In a bowl, whip the cream to hard peaks. Set in the fridge while you take care of the mascarpone. For best results, I would recommend having both the mascarpone and the eggs at room temperature. In another bowl, cream the mascarpone and the sugar at medium speed for about 3 minutes, so that the sugar dissolves. Then add the yolks, one at a time, mixing at lower speed now. When the eggs have been incorporated, take out the whipped cream and fold it in in batches, making sure not to knock too much air out of it.

When the sponge cake has cooled, cut it into three layers. Since we’re making a naked cake, the easiest way to assemble it is back inside the same cake pan that was used to make the sponge cake. Line the sides of the baking tin with a plastic cake collar and gather the sponges, sweet coffee and mascarpone cream. Now it’s time to assemble the layer cake!

Cake pan lined with cake collar; tiramisu ingredients around it.
Three layers of sponge cake, sweetened coffee and mascarpone cream will go into the cake pan to make tiramisù cake.

Place one layer of sponge cake on the bottom of the pan. I usually place on the bottom the layer that used to be the top when it baked. The original bottom layer is the flattest and I usually reserve it as top layer for my finished cake. Soak the sponge cake with the cold sweetened coffee either by gently dripping it with a teaspoon or by using a pastry brush. Do not overdo it, as you dont want the whole sponge to be completely soaked.

Sponge cake being soaked with coffee.

Spread about one third of the cream over the whole surface of the sponge cake layer. I find it helpful to have my cream in a piping bag with a large round nozzle, this way I can pipe the cream evenly, making sure to reach the outer edges.

Layer of mascarpone cream added over coffee-soaked sponge cake to make tiramisu cake.

Place the next sponge cake layer and repeat the same procedure. First soak with coffee, then pipe an even layer of cream on top. Before you add the third and final sponge layer, soak it on the inner side, the one that will be facing downward. This ensures that the cream that will be piped onto the very top of the cake will not be sitting on a wet surface. To pipe the final layer of cream, you can create a nice small circle pattern with the same piping nozzle you’ve been using, to give it a nice tiramisù finish.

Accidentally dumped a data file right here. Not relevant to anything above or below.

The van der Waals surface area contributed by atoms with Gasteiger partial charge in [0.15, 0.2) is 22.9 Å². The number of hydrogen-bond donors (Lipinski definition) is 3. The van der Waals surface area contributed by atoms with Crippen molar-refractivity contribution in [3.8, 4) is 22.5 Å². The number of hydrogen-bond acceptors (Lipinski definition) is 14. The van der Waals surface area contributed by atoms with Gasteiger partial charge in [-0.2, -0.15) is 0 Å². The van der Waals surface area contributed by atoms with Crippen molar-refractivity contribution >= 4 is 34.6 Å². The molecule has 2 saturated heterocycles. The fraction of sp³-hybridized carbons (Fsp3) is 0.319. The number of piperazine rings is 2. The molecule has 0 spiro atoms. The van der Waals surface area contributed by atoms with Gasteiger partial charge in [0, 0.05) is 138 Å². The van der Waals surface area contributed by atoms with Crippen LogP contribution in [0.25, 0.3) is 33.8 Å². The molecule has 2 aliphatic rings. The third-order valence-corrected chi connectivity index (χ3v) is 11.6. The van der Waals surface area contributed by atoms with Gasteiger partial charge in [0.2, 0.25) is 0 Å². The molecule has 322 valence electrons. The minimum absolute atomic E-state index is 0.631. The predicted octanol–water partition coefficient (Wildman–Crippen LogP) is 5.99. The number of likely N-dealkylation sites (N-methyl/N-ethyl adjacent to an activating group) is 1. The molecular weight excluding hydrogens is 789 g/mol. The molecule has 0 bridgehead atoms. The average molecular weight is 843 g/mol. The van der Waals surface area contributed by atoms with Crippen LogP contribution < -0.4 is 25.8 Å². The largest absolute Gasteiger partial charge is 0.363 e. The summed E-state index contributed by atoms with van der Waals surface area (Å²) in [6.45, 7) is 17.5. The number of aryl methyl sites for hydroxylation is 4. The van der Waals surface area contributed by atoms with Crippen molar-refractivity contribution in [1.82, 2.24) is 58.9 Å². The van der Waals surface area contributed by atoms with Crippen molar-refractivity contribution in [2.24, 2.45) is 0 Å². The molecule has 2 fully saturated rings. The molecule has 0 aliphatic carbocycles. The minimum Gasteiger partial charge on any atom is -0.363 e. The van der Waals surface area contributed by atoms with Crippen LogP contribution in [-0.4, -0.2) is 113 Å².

Piping top layer of tiramisu cake.
Soaking the downward-facing side with coffee, the top sponge appears clean and dry on the outside.

After completing the top layer, store the cake in the fridge until it’s time to serve it. I like to add my cocoa powder just before taking it to the table. Cocoa powder will darken as it absorbs moisture from the cream, so if you wish to have your cocoa powder dry at the time of serving I’d recommend dusting the top of the cake right before serving it.

If you need to serve it directly, I’d recommend placing the cake in the freezer for 15 minutes, as this will make it easier to peel off the cake collar. Dust the top with cocoa powder before taking the cake out of the pan. This will make sure that the sides will stay clean, for the best naked cake effect. When the top of the cake is nicely covered with cocoa powder, proceed to remove the sides of the springform pan and peel off the cake collar. Now the cake is ready for serving.

Tiramisu cake being dusted with cocoa powder.
Dust the tiramisù cake with cocoa powder inside the cake pan to ensure that the sides stay clean.

Small batch tiramisù

Why make a small tiramisù cake? Tiramisù cream is made with raw eggs. Due to the nature of its ingredients, it’s something you want to eat fresh. That means within 2-3 days max. The problem with original tiramisù recipes is that they usually cater for much more people and advise on the use of a large lasagna casserole. That is very practical when you have a lot of people to serve it to, but what if it’s only you and your partner, for example? If you fancy tiramisù for date night?

Downsizing is the answer. I have scaled down classic recipes to fit my 15-cm cake pan. The yield is 2-4 portions, which is just as much as my husband and I manage to eat with some leftovers for the following day.

Sliced tiramisù cake. Small tiramisù cake for two.

If you’re looking for a small batch tiramisù for two but layer cakes are not your thing, how about tiramisù in a glass? Make small single-serve portions of the beloved Italian dessert and serve them individually in glasses! No need to use any whipped cream, and no egg white leftovers, as in my tiramisù in a glass recipe we are following the traditional tiramisù recipe!